My life in outer space

Carnell – John

New Writings in SF 6 – John Carnell (Ed) (1965)

New Writings in SF-6


The Inner Wheel by Keith Roberts;
Horizontal Man by William Spencer;
The Day Before Never by Robert Presslie;
The Hands by John Baxter;
The Seekers by E.C. Tubb;
Atrophy by Ernest Hill;
Advantage by John Rackham. (John T Phillifent)

The Inner Wheel – Keith Roberts

The best story of New Writings in SF 6 is Keith Roberts’ ‘The Inner Wheel’ which takes up nearly half the book. It’s a highly poetic and stylised piece, reminiscent of Sturgeon’s ‘More Than Human’
A young man feels drawn to the town of Warwell, and once there, is struck by its sheer Stepford-esque banality, and the odd coincidences which are occurring, as if his desires are being granted by an unseen force.
When he meets a woman trying to escape from the town he becomes aware that he is a failed candidate, originally selected to become part of a gestalt, but the gestalt, (rather like Sturgeon’s) lacks a sense of guilt or conscience.

Horizontal Man – William Spencer

An immortal is locked into what is essentially a virtual reality machine and has explored and memorised all combinations of possible experiences to the extent that he is being driven insane by boredom. A bleak and rather dull exploration of the dangers of immortality and the nature of ennui.

The Day Before Never – Robert Presslie

Another bleak tale of Human Resistance and their fight against the Barbarians, aliens who have invaded Earth and massacred most of Humanity. It is well-written and atmospheric. An ambivalent ending allows one to read it as optimism or nihilistic fatalism.

The Hands – John Baxter

An excellent and enjoyable (if peculiar) little story, written sparsely and efficiently, which adds to its somewhat disturbing tone.
A group of astronauts returning from the planet Huxley (a brave new world indeed) disembark with additional limbs and organs sprouting from their bodies. It’s testament to the writer’s ability that this premise does not come over as at all ludicrous. The sense of alien-ness which emerges from the astronauts’ debriefing further adds to the surreality.
Despite its deceptive simplicity it hangs in the mind like a stubborn dream.

The Seekers – EC Tubb

Tubb’s view of Humanity is seldom a positive one. His Dumarest novels (despite their formulaic nature) inevitably shows Human society to be riddled with greed, corruption and violence.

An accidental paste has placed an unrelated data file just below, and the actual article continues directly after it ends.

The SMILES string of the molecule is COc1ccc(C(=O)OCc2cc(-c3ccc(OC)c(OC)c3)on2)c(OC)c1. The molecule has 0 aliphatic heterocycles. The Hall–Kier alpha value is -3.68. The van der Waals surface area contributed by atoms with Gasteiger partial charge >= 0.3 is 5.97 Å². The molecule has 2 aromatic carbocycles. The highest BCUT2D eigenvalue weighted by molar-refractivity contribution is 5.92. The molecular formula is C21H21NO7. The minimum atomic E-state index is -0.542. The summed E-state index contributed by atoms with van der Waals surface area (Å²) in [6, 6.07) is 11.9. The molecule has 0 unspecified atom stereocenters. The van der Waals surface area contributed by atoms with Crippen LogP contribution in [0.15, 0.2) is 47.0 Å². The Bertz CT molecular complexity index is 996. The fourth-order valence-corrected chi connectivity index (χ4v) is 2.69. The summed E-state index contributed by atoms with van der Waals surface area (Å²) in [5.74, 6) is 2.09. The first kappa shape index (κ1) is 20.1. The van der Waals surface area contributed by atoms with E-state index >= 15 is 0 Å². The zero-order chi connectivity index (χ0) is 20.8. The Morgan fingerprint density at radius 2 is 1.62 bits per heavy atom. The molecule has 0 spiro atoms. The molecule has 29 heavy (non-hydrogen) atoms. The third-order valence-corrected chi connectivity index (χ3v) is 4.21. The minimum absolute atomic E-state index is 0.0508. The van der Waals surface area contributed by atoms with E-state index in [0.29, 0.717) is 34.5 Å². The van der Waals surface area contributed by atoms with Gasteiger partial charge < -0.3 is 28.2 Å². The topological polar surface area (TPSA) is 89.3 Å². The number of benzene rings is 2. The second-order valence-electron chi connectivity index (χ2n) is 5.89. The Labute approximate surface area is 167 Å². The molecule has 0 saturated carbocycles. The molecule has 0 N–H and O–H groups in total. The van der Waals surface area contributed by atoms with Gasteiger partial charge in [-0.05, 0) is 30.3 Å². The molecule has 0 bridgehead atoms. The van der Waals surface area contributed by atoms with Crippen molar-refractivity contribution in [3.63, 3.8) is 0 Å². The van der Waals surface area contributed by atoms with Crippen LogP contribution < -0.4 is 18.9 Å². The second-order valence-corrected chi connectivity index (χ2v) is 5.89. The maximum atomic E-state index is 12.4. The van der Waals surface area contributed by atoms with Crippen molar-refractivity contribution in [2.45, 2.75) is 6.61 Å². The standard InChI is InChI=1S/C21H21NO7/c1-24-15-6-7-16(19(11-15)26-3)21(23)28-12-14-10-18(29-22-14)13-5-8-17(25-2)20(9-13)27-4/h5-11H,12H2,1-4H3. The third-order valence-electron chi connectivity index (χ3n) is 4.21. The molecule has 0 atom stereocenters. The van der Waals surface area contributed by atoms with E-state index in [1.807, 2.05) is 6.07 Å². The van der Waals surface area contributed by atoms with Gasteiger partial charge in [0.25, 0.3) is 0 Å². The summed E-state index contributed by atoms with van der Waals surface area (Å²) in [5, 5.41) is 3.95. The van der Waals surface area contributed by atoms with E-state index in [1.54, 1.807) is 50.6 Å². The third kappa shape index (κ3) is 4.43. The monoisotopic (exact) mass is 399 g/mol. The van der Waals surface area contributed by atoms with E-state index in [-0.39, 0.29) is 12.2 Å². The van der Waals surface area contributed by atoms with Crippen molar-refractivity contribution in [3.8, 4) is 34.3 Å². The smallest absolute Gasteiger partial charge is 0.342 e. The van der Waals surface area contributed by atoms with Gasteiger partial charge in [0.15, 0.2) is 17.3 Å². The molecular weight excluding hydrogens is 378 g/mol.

In this story – very different in style from his 30-odd volume Space Saga – we see a group of men abroad a starship, having spent years in space. The Captain is dead and the crew have concentrated on their individual passions and obsessions, and have ceased to function as a team. Intalgo, an artist, struggles to create the right expression of the face of a crucified man, while the engineer minutely examines the workings of the ship. Delray spends his time in a VR environment, fighting.
When the discover an artefact on a barren planet, they land and become trapped by visions of what each of them truly desires.
Earlier in the story Intalgo remembers the Captain describing them as being ‘rats scuttling among the granary of the stars’.
Here is the trap.
The insignificance of Man is a theme we seem to have shied away from since the Sixties. Wells revelled in it. It’s high time it was revived.

Atrophy – Ernest Hill

An unmemorable tale about the concept of automation extrapolated to its logical conclusion. Inspired I suspect by Philip K Dick, it has, at the end of the day, nothing to say.

Advantage – John T Phillifent (as John Rackham)

An Army Major exploits the prescient talent of one of his soldiers to avert accidents whilst the Major is in charge of a construction project on a newly-discovered planet.
It’s an unexceptional piece which fails to exploit the basic premise (which is an interesting one) or the setting to maximum effect. The author missed the opportunity to pose the question of whether it was ethical to exploit one man’s freakish talent to his detriment in order to save the lives of perhaps hundreds of others.


New Writings in SF 3 – John Carnell (Ed) (1964)

New Writings in SF-3
Volume three of Carnell’s experimental magazine in book form. The quality of content has increased somewhat, helped to a large extent by the inclusion of Frederik Pohl and Keith Roberts

The Subways of Kazoo – Colin Kapp

Xenoarchaeologists call in a laterally-thinking engineer to help them solve the transport problem on an inhospitable planet of alien ruins. It’s an enjoyable if not ground-breaking exercise in science & deduction.

The Fiend – Frederik Pohl (Playboy, 1964)

As can be expected, Pohl here gives us not only a twist ending but a quite shocking – for its time – examination of the male mind. Comparing this with Colin Kapp’s ‘Subways of Kazoo’ (in New Writings in SF 3) which is very much set in the style of Fifties SF, it shows how much SF had changed.
In a few short pages Pohl gives us a male character whose somewhat twisted mentality – not only due to the nine years he’d spent alone piloting a ship of frozen colonists – gives in to his fantasy and awakens a young woman, ostensibly to terrify and enslave her for his own gratification.
Refreshingly, the young woman is capable of playing him at his own game and refuses to be intimidated. It’s a gem of a story, managing to pad more characterisation into its short length than some authors manage in entire novels.

Manipulation – John Kingston

A very literary and somewhat poetic examination of ESP in which again, as in Pohl’s piece the mind of a disturbed young man is examined in disturbing detail. Told in claustrophobic first person narrative we see life through the eyes of our unnamed protagonist and his fatal obsession with his ex-lover Julie.

Testament – John Baxter

A short mood piece which succeeds by what it doesn’t say than what it does. One of a race of drought-stricken aliens kills and eats a creature he finds in the desert, but which could very well have been a space-faring member of his own species returning to find a lost colony.
The economy of the prose cleverly leaves the reader to deduce the truth for himself.

Night Watch – James Inglis